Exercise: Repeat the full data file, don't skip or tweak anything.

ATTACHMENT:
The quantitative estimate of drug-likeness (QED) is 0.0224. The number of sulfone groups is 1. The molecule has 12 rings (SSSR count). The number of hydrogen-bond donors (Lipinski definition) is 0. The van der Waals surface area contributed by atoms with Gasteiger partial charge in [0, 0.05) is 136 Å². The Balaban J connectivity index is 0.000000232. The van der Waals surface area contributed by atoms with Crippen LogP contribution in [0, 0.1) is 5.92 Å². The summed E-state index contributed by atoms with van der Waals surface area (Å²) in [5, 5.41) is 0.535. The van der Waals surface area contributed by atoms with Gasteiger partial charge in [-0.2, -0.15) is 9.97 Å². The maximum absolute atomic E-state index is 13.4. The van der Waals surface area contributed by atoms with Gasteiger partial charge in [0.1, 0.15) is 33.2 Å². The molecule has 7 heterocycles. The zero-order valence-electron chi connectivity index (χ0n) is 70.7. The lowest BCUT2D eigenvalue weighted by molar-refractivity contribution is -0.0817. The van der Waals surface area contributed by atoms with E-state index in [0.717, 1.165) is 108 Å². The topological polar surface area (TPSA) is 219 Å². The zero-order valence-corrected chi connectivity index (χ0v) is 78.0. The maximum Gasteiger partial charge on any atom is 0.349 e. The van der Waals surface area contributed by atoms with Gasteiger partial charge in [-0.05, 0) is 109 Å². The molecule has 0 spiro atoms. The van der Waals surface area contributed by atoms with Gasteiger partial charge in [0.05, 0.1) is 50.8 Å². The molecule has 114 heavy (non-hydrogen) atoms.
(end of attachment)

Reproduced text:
The quantitative estimate of drug-likeness (QED) is 0.0224. The number of sulfone groups is 1. The molecule has 12 rings (SSSR count). The number of hydrogen-bond donors (Lipinski definition) is 0. The van der Waals surface area contributed by atoms with Gasteiger partial charge in [0, 0.05) is 136 Å². The Balaban J connectivity index is 0.000000232. The van der Waals surface area contributed by atoms with Crippen LogP contribution in [0, 0.1) is 5.92 Å². The summed E-state index contributed by atoms with van der Waals surface area (Å²) in [5, 5.41) is 0.535. The van der Waals surface area contributed by atoms with Gasteiger partial charge in [-0.2, -0.15) is 9.97 Å². The maximum absolute atomic E-state index is 13.4. The van der Waals surface area contributed by atoms with Gasteiger partial charge in [0.1, 0.15) is 33.2 Å². The molecule has 7 heterocycles. The zero-order valence-electron chi connectivity index (χ0n) is 70.7. The lowest BCUT2D eigenvalue weighted by molar-refractivity contribution is -0.0817. The van der Waals surface area contributed by atoms with E-state index in [0.717, 1.165) is 108 Å². The topological polar surface area (TPSA) is 219 Å². The zero-order valence-corrected chi connectivity index (χ0v) is 78.0. The maximum Gasteiger partial charge on any atom is 0.349 e. The van der Waals surface area contributed by atoms with Gasteiger partial charge in [-0.05, 0) is 109 Å². The molecule has 0 spiro atoms. The van der Waals surface area contributed by atoms with Gasteiger partial charge in [0.05, 0.1) is 50.8 Å². The molecule has 114 heavy (non-hydrogen) atoms.